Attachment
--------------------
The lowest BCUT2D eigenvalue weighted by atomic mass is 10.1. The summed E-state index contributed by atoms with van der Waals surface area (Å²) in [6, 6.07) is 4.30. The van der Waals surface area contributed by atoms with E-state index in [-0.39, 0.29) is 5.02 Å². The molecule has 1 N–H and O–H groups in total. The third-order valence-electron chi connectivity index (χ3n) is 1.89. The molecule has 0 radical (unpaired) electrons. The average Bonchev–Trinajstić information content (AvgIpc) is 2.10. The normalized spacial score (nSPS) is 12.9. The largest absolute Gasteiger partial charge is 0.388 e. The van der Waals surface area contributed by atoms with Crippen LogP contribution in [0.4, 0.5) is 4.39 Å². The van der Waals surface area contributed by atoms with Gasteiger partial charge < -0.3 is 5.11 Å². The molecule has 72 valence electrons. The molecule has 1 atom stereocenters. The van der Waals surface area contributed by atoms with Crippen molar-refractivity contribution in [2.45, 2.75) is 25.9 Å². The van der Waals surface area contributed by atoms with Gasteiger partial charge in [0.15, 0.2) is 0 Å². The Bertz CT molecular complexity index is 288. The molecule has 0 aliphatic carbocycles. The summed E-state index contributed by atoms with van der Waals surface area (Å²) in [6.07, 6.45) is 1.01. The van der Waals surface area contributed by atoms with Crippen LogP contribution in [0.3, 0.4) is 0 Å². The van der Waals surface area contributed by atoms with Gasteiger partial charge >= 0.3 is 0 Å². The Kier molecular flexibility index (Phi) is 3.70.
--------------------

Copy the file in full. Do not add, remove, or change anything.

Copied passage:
The lowest BCUT2D eigenvalue weighted by atomic mass is 10.1. The summed E-state index contributed by atoms with van der Waals surface area (Å²) in [6, 6.07) is 4.30. The van der Waals surface area contributed by atoms with E-state index in [-0.39, 0.29) is 5.02 Å². The molecule has 1 N–H and O–H groups in total. The third-order valence-electron chi connectivity index (χ3n) is 1.89. The molecule has 0 radical (unpaired) electrons. The average Bonchev–Trinajstić information content (AvgIpc) is 2.10. The normalized spacial score (nSPS) is 12.9. The largest absolute Gasteiger partial charge is 0.388 e. The van der Waals surface area contributed by atoms with Crippen LogP contribution in [0.4, 0.5) is 4.39 Å². The van der Waals surface area contributed by atoms with Gasteiger partial charge < -0.3 is 5.11 Å². The molecule has 72 valence electrons. The molecule has 1 atom stereocenters. The van der Waals surface area contributed by atoms with Crippen molar-refractivity contribution in [2.45, 2.75) is 25.9 Å². The van der Waals surface area contributed by atoms with Gasteiger partial charge in [0.15, 0.2) is 0 Å². The Bertz CT molecular complexity index is 288. The molecule has 0 aliphatic carbocycles. The summed E-state index contributed by atoms with van der Waals surface area (Å²) in [6.07, 6.45) is 1.01. The van der Waals surface area contributed by atoms with Crippen LogP contribution in [0.3, 0.4) is 0 Å². The van der Waals surface area contributed by atoms with Gasteiger partial charge >= 0.3 is 0 Å². The Kier molecular flexibility index (Phi) is 3.70.